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Being a leecher -- usually a badge of shame -- may be one man's savior

An unnamed German eDonkey2000 user found himself in the crosshairs of one of Germany’s anti-P2P watchdogs, and was presented with copyright notice that demanded he pay 700 euros for making music available for download. But there’s a catch: his ED2K client was tweaked to block all attempts at uploading back to the network, using a so-called “leecher” or “zero-upload” mod.

According to TorrentFreak via German publication Heise Online (English), the unnamed user’s client reported an uninterrupted uptime of 924 days – over two and a half years – while maintaining a total upload count of 0 bytes. Despite this, German anti-P2P firm Media Protector is demanding €700, based off of evidence gathered in October 2007 that claims the man uploaded movies and pornography.

Media Protector asserts that its claims are accurate, and that the evidence it holds was approved by “sworn computer experts.”

The unknown German’s plight adds yet another entry to the long list of stories containing users who feel they are unfairly targeted by the content industry’s enforcement machine. In the United States, cases of supposedly mistaken identity can go both ways: disabled mother Tanya Anderson won almost $110,000 in attorney’s fees from the RIAA last May after it falsely accused her of downloading gangster rap under a username she'd never heard of. Minnesota-based single mom Jammie Thomas, however, was ordered to pay the content industry $222,000 after fighting claims that she let 24 songs, out of a total of 1,700, be “available” for download to other users over the KaZaA P2P network – but lucky for her, the judge of that case is considering a retrial due to a flawed jury instruction.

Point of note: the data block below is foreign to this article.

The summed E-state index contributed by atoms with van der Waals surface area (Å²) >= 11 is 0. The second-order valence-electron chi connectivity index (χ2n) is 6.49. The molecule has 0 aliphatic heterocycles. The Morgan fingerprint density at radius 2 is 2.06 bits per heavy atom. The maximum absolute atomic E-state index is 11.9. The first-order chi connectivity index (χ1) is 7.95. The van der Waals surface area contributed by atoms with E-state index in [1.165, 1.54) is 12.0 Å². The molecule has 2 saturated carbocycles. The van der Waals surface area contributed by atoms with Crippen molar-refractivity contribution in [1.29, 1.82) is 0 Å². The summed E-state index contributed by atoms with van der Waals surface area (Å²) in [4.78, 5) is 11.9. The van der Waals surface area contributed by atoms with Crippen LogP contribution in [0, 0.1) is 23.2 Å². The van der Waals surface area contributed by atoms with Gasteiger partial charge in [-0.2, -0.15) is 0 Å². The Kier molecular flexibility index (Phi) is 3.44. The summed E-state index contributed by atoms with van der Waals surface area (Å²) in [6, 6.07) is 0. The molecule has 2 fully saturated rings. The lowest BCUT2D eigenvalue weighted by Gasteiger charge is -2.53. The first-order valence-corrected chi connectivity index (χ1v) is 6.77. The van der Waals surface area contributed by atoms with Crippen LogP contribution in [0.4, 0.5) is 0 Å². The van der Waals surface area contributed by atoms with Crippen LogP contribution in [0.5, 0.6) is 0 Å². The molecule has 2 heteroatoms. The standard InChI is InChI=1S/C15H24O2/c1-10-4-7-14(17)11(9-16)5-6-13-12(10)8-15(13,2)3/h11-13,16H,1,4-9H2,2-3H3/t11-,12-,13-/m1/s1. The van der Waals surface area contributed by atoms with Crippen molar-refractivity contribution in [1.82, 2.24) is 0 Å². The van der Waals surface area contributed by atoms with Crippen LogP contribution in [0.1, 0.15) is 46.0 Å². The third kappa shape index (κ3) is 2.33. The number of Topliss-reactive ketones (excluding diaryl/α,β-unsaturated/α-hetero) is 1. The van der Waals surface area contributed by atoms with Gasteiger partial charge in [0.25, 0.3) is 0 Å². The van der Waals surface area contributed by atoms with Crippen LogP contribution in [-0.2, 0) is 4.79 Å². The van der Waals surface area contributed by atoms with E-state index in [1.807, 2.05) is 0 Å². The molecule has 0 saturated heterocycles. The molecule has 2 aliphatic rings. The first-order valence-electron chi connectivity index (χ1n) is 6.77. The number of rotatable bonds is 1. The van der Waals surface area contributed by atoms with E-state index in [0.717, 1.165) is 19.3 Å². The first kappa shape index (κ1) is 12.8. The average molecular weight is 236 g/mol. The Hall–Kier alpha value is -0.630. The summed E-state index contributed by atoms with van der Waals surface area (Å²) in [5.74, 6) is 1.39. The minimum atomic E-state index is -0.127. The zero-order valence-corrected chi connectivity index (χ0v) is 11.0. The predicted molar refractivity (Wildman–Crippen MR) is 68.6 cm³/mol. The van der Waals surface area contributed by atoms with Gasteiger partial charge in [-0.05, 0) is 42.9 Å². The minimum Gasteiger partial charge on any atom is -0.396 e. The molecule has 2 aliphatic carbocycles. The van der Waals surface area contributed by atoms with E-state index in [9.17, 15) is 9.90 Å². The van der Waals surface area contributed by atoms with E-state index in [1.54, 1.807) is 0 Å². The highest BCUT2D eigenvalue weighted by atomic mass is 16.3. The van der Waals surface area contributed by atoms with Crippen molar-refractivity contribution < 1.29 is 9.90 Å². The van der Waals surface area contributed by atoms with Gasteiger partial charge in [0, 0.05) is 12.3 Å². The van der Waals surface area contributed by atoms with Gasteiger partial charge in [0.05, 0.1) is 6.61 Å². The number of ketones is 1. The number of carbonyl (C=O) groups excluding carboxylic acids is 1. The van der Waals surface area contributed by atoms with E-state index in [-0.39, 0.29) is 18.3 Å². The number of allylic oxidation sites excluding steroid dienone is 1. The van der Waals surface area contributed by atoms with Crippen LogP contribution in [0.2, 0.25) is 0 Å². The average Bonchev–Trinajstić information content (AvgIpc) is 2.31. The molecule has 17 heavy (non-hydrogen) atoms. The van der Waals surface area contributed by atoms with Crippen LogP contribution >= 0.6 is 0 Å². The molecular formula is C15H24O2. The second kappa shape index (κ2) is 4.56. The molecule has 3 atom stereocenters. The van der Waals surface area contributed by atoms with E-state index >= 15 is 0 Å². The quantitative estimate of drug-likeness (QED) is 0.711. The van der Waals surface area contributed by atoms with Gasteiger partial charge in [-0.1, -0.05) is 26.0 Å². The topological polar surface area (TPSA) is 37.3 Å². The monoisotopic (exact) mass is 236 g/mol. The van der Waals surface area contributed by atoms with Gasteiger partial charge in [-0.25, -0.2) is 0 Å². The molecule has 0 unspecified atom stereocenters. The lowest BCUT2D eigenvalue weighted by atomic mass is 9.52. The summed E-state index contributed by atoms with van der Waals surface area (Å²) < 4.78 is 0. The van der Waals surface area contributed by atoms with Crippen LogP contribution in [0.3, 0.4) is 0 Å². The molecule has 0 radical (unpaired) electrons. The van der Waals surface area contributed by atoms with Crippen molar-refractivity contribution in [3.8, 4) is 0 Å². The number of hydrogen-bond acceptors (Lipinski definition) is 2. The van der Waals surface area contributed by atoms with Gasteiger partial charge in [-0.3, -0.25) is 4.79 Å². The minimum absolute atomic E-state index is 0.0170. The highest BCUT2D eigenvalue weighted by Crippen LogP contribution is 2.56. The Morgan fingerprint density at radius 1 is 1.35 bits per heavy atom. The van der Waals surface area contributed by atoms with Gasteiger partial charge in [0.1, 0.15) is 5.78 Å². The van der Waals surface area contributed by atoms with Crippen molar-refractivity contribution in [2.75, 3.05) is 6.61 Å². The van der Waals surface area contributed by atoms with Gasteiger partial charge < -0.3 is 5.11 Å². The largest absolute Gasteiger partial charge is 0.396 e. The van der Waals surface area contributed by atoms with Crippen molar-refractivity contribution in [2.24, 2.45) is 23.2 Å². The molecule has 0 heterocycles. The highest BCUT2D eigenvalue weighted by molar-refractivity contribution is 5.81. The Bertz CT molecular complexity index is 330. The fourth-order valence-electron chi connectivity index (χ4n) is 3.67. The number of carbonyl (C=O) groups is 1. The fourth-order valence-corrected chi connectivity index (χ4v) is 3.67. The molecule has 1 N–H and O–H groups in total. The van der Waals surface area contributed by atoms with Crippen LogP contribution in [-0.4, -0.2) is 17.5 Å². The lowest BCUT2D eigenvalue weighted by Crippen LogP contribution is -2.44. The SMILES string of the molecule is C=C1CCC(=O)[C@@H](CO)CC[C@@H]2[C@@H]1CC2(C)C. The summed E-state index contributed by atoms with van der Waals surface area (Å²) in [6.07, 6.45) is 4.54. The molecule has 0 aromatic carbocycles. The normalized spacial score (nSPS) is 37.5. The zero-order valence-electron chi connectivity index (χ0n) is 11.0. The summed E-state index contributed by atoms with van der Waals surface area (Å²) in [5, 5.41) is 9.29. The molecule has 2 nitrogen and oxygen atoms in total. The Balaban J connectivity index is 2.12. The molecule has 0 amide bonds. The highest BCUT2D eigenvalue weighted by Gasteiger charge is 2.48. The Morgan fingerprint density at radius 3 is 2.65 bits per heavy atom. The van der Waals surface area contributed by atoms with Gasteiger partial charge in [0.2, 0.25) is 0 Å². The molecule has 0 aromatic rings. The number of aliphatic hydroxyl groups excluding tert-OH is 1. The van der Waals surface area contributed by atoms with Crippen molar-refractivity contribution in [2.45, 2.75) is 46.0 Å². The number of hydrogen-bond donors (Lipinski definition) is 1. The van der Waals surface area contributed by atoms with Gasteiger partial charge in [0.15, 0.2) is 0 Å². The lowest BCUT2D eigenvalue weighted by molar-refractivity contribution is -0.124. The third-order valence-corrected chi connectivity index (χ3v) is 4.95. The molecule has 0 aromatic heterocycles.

While anti-P2P companies such as Media Protector or U.S.-based MediaDefender are generally tightlipped about their tactics – a sticking point that has many calling for increased transparency – the internet gained deeper insight into the minds behind MediaDefender after hackers leaked a crippling amount of internal data to the internet lasty year, including complete e-mail archives and the source code to nearly all of the company’s antipiracy technologies. While MediaDefender’s role is not exactly analogous to that of Media Protector – the U.S. equivalent would likely be SafeNet/MediaSentry – one could easily argue that the zeal reflected in MediaDefender’s e-mail leaks is applicable of the entire anti-P2P industry, given current evidence.

Unfortunately, the Heise Online article is sketchy with details, so it’s hard to know who’s really right. A lot hangs in the balance of cases like this, however: France will soon kick file-sharers off the internet if they’re caught pirating three times, and the content industry throughout the world seems to be sparing no expense in its quest to expedite the process against those deemed as pirates. I predict a future where a handful of truly innocent, internet-less users start fighting back, dragging the content industry and its loose trigger fingers even deeper through the legal mud – and bringing a swift judicial end to its antics.

In a world where one’s internet can be disconnected due to legal accusations that defendants have little chance to contest – the RIAA thinks it shouldn’t even have to prove infringement, due to the difficulty of collecting evidence in a system relying on mass lawsuits – users are quickly finding themselves on the business end of a legal cannon that carries little regard for who’s right. Regardless of whether or not the target-of-the-day is an unwitting innocent, or guilty as sin; are you sure that’s where we want to be?





"Paying an extra $500 for a computer in this environment -- same piece of hardware -- paying $500 more to get a logo on it? I think that's a more challenging proposition for the average person than it used to be." -- Steve Ballmer
















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